Ukraine: Russia reportedly drops chemical weapons in Mariupol
Fears President Vladimir Putin could be preparing to use chemical weapons in the attack on Ukraine erupted after it emerged Syrian barrel bomb experts have been stationed in Russia. Barrel bombs – crude explosives packed into a drum and dropped from a helicopter – were used to wreak devastation during the Syrian war and the regime was regularly accused of filling canisters with chlorine and dropping them on opposition-held towns and cities. Around 50 technicians, all with vast experience delivering the explosives, have been in Russia for several weeks working alongside the Russian military to potentially prepare for a similar campaign in the Ukraine war, European officials believe.
Their presence is understood to be a key factor behind US and European warnings that the Russian military may have been preparing for the use of chemical weapons.
Chemical weapons are relatively cheap and easy to make compared with biological and nuclear arms but small amounts can result in mass casualties.
Prime Minister Boris Johnson said it would be “catastrophic” if Putin used these weapons, and NATO Secretary General Jens Stoltenberg has made it clear it would result in severe consequences.
Meanwhile, President Biden said such use would result “trigger a response in kind” from NATO.
He added: “We would respond if he uses it. The nature of the response would depend on the nature of the use.”
‘Catastrophic’ chemical weapons are not a ‘red line’ for the West warns expert – ‘heart sinks’
A man pushes a bike through the devastation left in Bucha
But an expert has urged caution in the rhetoric about chemical weapons.
Dr Alexandra Walmsley, Defence analyst at the Royal United Services Institute, told Express.co.uk: “If more chemical weapons are used and are proven to be used then that’s another crime on the charge sheet when the final reckoning comes.
“But I don’t necessarily think it would engage stronger involvement [from the West].
“A lot of reports are being made as we go in terms of war crimes and abuses and the use of chemical weapons so that when the equivalent comes of the Nuremberg trials, this will be more evidence.
“But right now, no. People would ‘tut tut’ but not do more than that.”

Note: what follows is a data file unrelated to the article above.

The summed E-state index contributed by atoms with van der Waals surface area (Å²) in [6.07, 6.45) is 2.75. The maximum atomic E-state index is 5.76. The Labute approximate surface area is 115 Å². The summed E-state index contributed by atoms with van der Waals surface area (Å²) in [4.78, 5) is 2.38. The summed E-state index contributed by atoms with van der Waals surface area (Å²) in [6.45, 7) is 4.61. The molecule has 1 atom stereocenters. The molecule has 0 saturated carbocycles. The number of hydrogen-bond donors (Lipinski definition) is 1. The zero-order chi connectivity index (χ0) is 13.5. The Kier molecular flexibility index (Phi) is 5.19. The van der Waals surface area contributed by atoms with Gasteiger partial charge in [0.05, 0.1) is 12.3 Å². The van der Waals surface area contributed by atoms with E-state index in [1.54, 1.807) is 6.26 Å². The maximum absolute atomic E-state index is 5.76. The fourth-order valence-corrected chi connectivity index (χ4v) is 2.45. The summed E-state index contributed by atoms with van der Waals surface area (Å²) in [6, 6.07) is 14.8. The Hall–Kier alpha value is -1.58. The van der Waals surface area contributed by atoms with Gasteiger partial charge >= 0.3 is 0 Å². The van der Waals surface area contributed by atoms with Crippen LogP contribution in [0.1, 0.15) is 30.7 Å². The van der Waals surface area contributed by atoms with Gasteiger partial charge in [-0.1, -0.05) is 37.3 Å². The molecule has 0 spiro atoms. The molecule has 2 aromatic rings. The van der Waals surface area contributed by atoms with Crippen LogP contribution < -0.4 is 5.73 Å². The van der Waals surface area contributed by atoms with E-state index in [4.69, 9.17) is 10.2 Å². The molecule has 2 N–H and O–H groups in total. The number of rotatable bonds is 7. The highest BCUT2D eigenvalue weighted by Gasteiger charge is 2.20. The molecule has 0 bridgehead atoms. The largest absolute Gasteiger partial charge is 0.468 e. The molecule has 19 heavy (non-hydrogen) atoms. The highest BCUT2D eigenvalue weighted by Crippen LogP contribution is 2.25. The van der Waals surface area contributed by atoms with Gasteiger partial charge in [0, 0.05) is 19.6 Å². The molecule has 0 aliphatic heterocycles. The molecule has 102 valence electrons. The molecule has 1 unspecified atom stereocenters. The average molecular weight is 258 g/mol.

Unlike the case with nuclear arms, where atomic rivals are able to “respond in kind”, the West has renounced use of the deadly poisons.
Dr Walmsley continued: “We, who are in the UK and other NATO countries, are not at war with Russia, we are supporting Ukraine – and that is quite important.
“There is that difference between supporting Ukraine and being at war with Russia.
“[The West] would send help for the Ukrainians – whether it’s gas masks or radiation detectors and other that can be helpful.
“But everything that’s being sent at the moment can be legitimately described as ‘defensive’.”
A member of the Ukrainian special forces watches a petrol station burn following Russian bombing
A MI24 Syrian army helicopter releases barrel bombs over southern Damascus
There have been scattered unverified reports of chemical weapons being used in the war – including at the Azovstal steelworks, Mariupol, April 11 – but Dr Walmsley stressed the nature of high intensity warfare made these claims difficult to assess immediately.
Tensions have been exacerbated by provocative accusations being levelled by world leaders.
On multiple occasions, Putin has made the “false flag” accusation that Ukraine and the US are both harbouring chemical and biological weapons – a suggestion both nations vehemently deny.
This accusation is a “clear sign” that a desperate Putin is considering using them himself, President Biden has said.
“He’s already used chemical weapons in the past, and we should be careful of what’s about to come,” he added.
President Biden is referring to the Kremlin being complicit in years of toxic strikes against rebels and civilian populations in Syria alongside President Bashar al-Assad’s regime.
Mr al-Assad’s forces shocked the world in August 2013 by firing toxic chemicals on rebel-held towns near the capital, Damascus, killing more than 1,400 people, US officials said.
The Obama administration identified the main poison as sarin, a liquid nerve agent that vaporises into a deadly mist that absorbs into human skin.
Symptoms include unconsciousness, foaming from the nose and mouth, rapid heartbeat and difficulty breathing.
Nerve agents throw the body’s nerves and muscles into overdrive, producing spasms, paralysis, and death if the body absorbs a sufficient amount.
The iris contracts so much that the pupils of victims often constrict into tiny dots.
Many experts assumed such a clear violation of international law would prompt Western military intervention because President Barack Obama had previously stated the use of chemical arms was a “red line”.
Dr Walmsley added: “My heart sinks when I hear the phrase ‘red-line’ because something happens and then people decide it’s not quite such a red line.
“And I think we learned our lessons from that in Syria.”
The Organization for the Prohibition of Chemical Weapons, based in The Hague, said it was “monitoring closely the situation in Ukraine” and was investigating reports.